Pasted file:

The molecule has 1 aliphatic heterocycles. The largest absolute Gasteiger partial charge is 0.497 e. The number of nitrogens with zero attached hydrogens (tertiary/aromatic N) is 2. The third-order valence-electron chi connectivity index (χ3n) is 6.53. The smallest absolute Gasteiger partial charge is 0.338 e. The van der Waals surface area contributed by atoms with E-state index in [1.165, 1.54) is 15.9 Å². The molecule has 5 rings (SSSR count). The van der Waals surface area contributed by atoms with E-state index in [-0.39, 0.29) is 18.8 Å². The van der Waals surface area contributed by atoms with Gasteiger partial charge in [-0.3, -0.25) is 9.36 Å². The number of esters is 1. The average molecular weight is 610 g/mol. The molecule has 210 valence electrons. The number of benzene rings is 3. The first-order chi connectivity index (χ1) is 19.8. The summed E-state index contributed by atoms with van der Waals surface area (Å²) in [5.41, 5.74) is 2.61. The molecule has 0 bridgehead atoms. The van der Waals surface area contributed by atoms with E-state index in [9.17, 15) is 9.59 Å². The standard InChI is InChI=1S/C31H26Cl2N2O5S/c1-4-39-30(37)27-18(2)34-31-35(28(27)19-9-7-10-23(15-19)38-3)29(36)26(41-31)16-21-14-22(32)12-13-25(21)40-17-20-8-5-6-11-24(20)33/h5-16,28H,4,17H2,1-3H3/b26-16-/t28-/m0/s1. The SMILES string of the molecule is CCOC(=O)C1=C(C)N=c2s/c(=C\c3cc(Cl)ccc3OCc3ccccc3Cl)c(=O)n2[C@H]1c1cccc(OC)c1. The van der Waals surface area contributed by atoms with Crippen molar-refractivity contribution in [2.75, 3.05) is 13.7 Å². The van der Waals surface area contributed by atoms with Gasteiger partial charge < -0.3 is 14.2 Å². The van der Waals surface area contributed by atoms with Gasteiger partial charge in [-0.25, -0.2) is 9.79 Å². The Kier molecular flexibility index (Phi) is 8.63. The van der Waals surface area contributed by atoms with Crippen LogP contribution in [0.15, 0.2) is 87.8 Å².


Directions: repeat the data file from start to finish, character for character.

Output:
The molecule has 1 aliphatic heterocycles. The largest absolute Gasteiger partial charge is 0.497 e. The number of nitrogens with zero attached hydrogens (tertiary/aromatic N) is 2. The third-order valence-electron chi connectivity index (χ3n) is 6.53. The smallest absolute Gasteiger partial charge is 0.338 e. The van der Waals surface area contributed by atoms with E-state index in [1.165, 1.54) is 15.9 Å². The molecule has 5 rings (SSSR count). The van der Waals surface area contributed by atoms with E-state index in [-0.39, 0.29) is 18.8 Å². The van der Waals surface area contributed by atoms with Gasteiger partial charge in [-0.3, -0.25) is 9.36 Å². The number of esters is 1. The average molecular weight is 610 g/mol. The molecule has 210 valence electrons. The number of benzene rings is 3. The first-order chi connectivity index (χ1) is 19.8. The summed E-state index contributed by atoms with van der Waals surface area (Å²) in [5.41, 5.74) is 2.61. The molecule has 0 bridgehead atoms. The van der Waals surface area contributed by atoms with E-state index in [9.17, 15) is 9.59 Å². The standard InChI is InChI=1S/C31H26Cl2N2O5S/c1-4-39-30(37)27-18(2)34-31-35(28(27)19-9-7-10-23(15-19)38-3)29(36)26(41-31)16-21-14-22(32)12-13-25(21)40-17-20-8-5-6-11-24(20)33/h5-16,28H,4,17H2,1-3H3/b26-16-/t28-/m0/s1. The SMILES string of the molecule is CCOC(=O)C1=C(C)N=c2s/c(=C\c3cc(Cl)ccc3OCc3ccccc3Cl)c(=O)n2[C@H]1c1cccc(OC)c1. The van der Waals surface area contributed by atoms with Crippen molar-refractivity contribution in [2.75, 3.05) is 13.7 Å². The van der Waals surface area contributed by atoms with Gasteiger partial charge < -0.3 is 14.2 Å². The van der Waals surface area contributed by atoms with Gasteiger partial charge in [-0.25, -0.2) is 9.79 Å². The Kier molecular flexibility index (Phi) is 8.63. The van der Waals surface area contributed by atoms with Crippen LogP contribution in [0.15, 0.2) is 87.8 Å².